As we pointed out on 21 January, those wanting a mortgage will be subjected additional financial scrutiny under the new “affordability tests” imposed by the Financial Conduct Authority which come into force at the end of this week called the Mortgage Market Review. Many lenders have already been slowly introducing the procedure since our first article.
Under the new regime, lenders will carry out a thorough “forensic” investigation of a borrower’s finances. An initial mortgage assessment at a branch could last as long as two hours according to Halifax and Santander. Lenders will want to know more details about borrower’s day to day finances, including, how much they earn, spending on food and utility bills every month, gym membership, mobile phone contracts and the size of any existing debts.
The Daily Mail reported this week that three Persimmon directors are in line to receive a staggering £100 million pay windfall. This is part of a £400 million bonus pot linked to a long-term incentive plan equating to around 10% of Persimmon’s market value.
To qualify for the huge payout, Persimmon must give shareholders 620p in dividends between now and 2021. The rewards plan 2012 – around 30million shares in Persimmon, will pay out to several directors. Chief executive Jeff Fairburn, finance director Mike Killoran and southern regional director Nigel Greenaway all stand to share around £100 million. To qualify for the payment, Persimmon must pay certain dividend amounts by the end of 2015, 2017, 2019 and 2021. For 2015, the required amount is 170p. The firm has already declared dividends of 145p and has announced an intention to pay 95p in 2015. So job done for the first tranch of shares! If any biennial target is missed the scheme folds, although they will be able to keep any shares already secured from achieving earlier targets, but they will have to pay to get their shares. If all the targets are met by 2021, they get the shares for free.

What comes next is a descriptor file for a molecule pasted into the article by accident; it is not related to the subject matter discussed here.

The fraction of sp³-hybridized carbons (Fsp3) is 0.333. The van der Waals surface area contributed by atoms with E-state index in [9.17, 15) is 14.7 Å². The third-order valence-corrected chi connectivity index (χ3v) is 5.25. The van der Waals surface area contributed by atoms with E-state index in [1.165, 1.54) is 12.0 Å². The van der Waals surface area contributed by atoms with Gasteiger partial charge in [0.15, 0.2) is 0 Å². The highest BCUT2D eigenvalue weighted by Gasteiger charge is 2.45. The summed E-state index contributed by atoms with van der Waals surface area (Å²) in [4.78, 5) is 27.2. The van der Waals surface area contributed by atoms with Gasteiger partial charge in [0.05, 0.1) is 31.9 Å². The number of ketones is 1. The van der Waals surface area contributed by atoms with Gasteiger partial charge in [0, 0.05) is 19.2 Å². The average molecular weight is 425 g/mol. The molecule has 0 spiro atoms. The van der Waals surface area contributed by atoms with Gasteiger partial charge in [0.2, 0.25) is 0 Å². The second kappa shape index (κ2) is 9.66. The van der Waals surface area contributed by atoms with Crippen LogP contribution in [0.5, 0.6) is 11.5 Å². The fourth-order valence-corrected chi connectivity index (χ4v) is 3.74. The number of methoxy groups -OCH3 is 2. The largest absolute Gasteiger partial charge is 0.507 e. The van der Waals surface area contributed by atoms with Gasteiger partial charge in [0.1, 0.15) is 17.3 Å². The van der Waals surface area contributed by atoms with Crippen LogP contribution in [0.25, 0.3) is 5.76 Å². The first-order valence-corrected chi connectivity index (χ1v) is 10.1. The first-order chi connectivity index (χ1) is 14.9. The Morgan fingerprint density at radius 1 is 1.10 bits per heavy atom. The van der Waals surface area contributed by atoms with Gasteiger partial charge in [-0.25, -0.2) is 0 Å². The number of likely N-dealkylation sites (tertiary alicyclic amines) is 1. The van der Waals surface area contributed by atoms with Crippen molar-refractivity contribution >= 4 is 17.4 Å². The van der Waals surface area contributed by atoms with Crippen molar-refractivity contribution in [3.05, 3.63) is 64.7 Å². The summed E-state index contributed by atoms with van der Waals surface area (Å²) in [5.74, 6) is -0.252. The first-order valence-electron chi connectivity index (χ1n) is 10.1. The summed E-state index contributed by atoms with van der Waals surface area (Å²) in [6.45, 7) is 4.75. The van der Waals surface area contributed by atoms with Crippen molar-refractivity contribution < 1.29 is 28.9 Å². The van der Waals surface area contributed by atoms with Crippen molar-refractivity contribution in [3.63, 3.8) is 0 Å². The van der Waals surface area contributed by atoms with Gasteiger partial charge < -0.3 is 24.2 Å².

Persimmon say the scheme was drawn up when the share price was 620p and that the directors would have to double the size of the company in ten years to benefit. A spokesman for Persimmon told the Daily Mail:
“The analysis simply assumes that the share price in 2021 will be the same as it is today and ignores the challenge of returning £1.9billion to shareholders, while simultaneously growing the business to deliver an increase in the ex-dividend share price performance period of almost ten years……..This is a long term plan which is designed to drive outperformance through the housing cycle and there remains a very long way to go”